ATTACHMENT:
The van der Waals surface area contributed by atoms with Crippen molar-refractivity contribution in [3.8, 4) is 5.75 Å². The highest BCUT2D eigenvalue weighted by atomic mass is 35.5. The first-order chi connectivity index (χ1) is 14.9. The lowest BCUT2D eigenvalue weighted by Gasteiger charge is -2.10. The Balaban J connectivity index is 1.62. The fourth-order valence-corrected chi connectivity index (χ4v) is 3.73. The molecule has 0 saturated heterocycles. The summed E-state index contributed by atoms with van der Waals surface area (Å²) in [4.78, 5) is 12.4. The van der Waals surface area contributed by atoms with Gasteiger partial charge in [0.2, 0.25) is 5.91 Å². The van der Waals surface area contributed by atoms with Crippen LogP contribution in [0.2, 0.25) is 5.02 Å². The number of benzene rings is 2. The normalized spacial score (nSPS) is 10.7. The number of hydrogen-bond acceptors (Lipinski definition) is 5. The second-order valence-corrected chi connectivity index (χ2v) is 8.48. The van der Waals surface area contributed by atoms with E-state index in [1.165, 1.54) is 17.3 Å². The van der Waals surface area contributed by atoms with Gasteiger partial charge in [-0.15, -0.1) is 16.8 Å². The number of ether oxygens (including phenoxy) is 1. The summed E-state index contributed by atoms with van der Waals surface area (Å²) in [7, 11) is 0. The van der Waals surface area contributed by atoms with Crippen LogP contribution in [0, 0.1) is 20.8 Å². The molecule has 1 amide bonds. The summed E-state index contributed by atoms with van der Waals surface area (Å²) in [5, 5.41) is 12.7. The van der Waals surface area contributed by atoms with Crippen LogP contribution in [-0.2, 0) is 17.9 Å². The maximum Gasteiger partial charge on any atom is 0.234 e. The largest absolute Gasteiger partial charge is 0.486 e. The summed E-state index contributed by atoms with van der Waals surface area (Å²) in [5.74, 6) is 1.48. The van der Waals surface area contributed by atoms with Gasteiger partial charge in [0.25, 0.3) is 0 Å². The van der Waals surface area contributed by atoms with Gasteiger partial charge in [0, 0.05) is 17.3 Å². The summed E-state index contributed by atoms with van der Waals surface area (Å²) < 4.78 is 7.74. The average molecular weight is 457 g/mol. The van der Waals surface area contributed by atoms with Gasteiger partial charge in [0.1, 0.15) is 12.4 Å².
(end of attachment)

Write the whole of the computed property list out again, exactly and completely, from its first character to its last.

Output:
The van der Waals surface area contributed by atoms with Crippen molar-refractivity contribution in [3.8, 4) is 5.75 Å². The highest BCUT2D eigenvalue weighted by atomic mass is 35.5. The first-order chi connectivity index (χ1) is 14.9. The lowest BCUT2D eigenvalue weighted by Gasteiger charge is -2.10. The Balaban J connectivity index is 1.62. The fourth-order valence-corrected chi connectivity index (χ4v) is 3.73. The molecule has 0 saturated heterocycles. The summed E-state index contributed by atoms with van der Waals surface area (Å²) in [4.78, 5) is 12.4. The van der Waals surface area contributed by atoms with Gasteiger partial charge in [0.2, 0.25) is 5.91 Å². The van der Waals surface area contributed by atoms with Crippen LogP contribution in [0.2, 0.25) is 5.02 Å². The number of benzene rings is 2. The normalized spacial score (nSPS) is 10.7. The number of hydrogen-bond acceptors (Lipinski definition) is 5. The second-order valence-corrected chi connectivity index (χ2v) is 8.48. The van der Waals surface area contributed by atoms with E-state index in [1.165, 1.54) is 17.3 Å². The van der Waals surface area contributed by atoms with Gasteiger partial charge in [-0.15, -0.1) is 16.8 Å². The number of ether oxygens (including phenoxy) is 1. The summed E-state index contributed by atoms with van der Waals surface area (Å²) in [7, 11) is 0. The van der Waals surface area contributed by atoms with Crippen LogP contribution in [0, 0.1) is 20.8 Å². The molecule has 1 amide bonds. The summed E-state index contributed by atoms with van der Waals surface area (Å²) in [5, 5.41) is 12.7. The van der Waals surface area contributed by atoms with Crippen LogP contribution in [-0.2, 0) is 17.9 Å². The maximum Gasteiger partial charge on any atom is 0.234 e. The largest absolute Gasteiger partial charge is 0.486 e. The summed E-state index contributed by atoms with van der Waals surface area (Å²) in [5.74, 6) is 1.48. The van der Waals surface area contributed by atoms with Gasteiger partial charge in [0.25, 0.3) is 0 Å². The van der Waals surface area contributed by atoms with Gasteiger partial charge in [0, 0.05) is 17.3 Å². The summed E-state index contributed by atoms with van der Waals surface area (Å²) < 4.78 is 7.74. The average molecular weight is 457 g/mol. The van der Waals surface area contributed by atoms with Gasteiger partial charge in [0.1, 0.15) is 12.4 Å².